What the Ethereum Community's Staking Argument Is Really About

The Ethereum community is debating the power and responsibilities of the Ethereum Foundation, which some think is playing central banker by suggesting changes to the ether issuance formula.

AccessTimeIconApr 5, 2024 at 8:26 p.m. UTC
Updated Apr 5, 2024 at 8:28 p.m. UTC
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When is a discussion about the issuance curve of staking rewards in Ethereum not really a discussion about the issuance curve of staking rewards in Ethereum? When it’s really about Ethereum governance and Ethereum’s monetary policy.

The TL;DR on curve issuance (and why seemingly everyone is riled up about it) is as follows: on its current trajectory, it is conceivable all ETH will eventually be staked, whether directly or via restaking. Right now, almost 27% of all ETH is staked.

Paul Dylan-Ennis is a lecturer in the College of Business, University College Dublin and author of "Absolute Essentials of Ethereum."

Starting with a post in February on the Ethereum research forum, Ethereum protocol developers and researchers have started the discussion about how best to address it, with the key change centering on a new issuance reward formula that makes staking past a certain point unattractive.

Exciting stuff! Except, the reaction on social media has tended to focus less on the technical details of this proposal and more on the idea that it involves changing Ethereum’s monetary policy. In other words, it’s not really issuance that is at stake, so much as people have a sense that the “Core Devs” (a somewhat ambiguous term in Ethereum), particularly those associated with the Ethereum Foundation, have not engaged in the appropriate level of “rough consensus” from the wider set of stakeholders.

The critics tend to be Ethereans associated with the “ultra sound money” subculture that hopes to establish ETH as sound money (in a similar way as people think of bitcoin as sound money). For them, changing the issuance curve is a red line because it’s reminiscent of central bankers constantly tweaking monetary policy.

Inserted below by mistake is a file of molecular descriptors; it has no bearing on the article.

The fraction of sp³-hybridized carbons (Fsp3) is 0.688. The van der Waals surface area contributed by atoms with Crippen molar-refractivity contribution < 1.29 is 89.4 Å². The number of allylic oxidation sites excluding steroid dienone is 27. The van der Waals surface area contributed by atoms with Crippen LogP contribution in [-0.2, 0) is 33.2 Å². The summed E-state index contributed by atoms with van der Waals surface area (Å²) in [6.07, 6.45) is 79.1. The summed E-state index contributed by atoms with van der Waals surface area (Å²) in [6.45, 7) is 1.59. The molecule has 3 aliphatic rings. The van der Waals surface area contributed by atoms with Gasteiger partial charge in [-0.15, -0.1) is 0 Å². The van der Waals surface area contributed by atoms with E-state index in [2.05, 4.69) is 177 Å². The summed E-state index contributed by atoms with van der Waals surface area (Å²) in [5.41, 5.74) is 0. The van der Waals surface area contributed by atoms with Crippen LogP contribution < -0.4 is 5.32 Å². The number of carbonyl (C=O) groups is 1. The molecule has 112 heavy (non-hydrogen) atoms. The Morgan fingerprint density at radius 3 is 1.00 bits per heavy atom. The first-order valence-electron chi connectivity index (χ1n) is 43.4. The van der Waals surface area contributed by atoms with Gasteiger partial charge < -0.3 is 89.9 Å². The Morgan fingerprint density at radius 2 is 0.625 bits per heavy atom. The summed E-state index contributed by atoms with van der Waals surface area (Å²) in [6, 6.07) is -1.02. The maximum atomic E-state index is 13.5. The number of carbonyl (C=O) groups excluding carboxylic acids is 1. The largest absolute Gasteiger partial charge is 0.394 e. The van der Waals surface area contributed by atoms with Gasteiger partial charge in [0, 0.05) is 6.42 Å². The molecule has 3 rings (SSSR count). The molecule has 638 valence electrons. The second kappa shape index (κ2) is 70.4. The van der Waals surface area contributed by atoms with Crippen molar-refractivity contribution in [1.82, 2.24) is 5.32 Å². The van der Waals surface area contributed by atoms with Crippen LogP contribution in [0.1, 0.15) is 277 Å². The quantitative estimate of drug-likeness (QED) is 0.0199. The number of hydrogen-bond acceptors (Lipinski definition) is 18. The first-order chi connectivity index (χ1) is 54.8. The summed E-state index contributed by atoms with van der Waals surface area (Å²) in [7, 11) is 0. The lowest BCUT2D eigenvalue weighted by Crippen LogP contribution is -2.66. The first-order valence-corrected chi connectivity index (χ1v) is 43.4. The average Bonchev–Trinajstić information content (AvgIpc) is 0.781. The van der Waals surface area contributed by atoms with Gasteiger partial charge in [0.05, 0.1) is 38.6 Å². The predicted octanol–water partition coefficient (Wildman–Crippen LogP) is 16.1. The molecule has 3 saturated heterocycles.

Who are these wider stakeholders? In my reading, the Ethereum ecosystem encompasses everyday users, node operators, validators/stakers, niche Ethereum media and podcasts and dApp builders. In at least two recent media articles, these stakeholders are referred to as the community and the community is either “up in arms” or pushing back against the proposal.

The Core Devs are, of course, part of that community, but it’s also clear they have an outsized influence on the protocol relative to the other stakeholders. Further, what we are really talking about here are the various researchers who are paid by the Ethereum Foundation. — because, well, the Ethereum Foundation is one of the few organizations that pays people to focus on protocol research.

Now, here is where nuance is important. Especially since we live in an era of actual conspiracy theories about the Ethereum Foundation, e.g. the ludicrous world of “ETHGate.” As a researcher of Ethereum governance, my view is the EF is not “in control” of Ethereum. It is also worth mentioning the Ethereum Foundation is engaged in a process it calls subtraction where it will phase itself out. In truth, there are large numbers of Core Devs who are completely independent of the Ethereum Foundation and this is especially true when we include the autonomous software client teams.

It might be time to consider mechanisms for community feedback.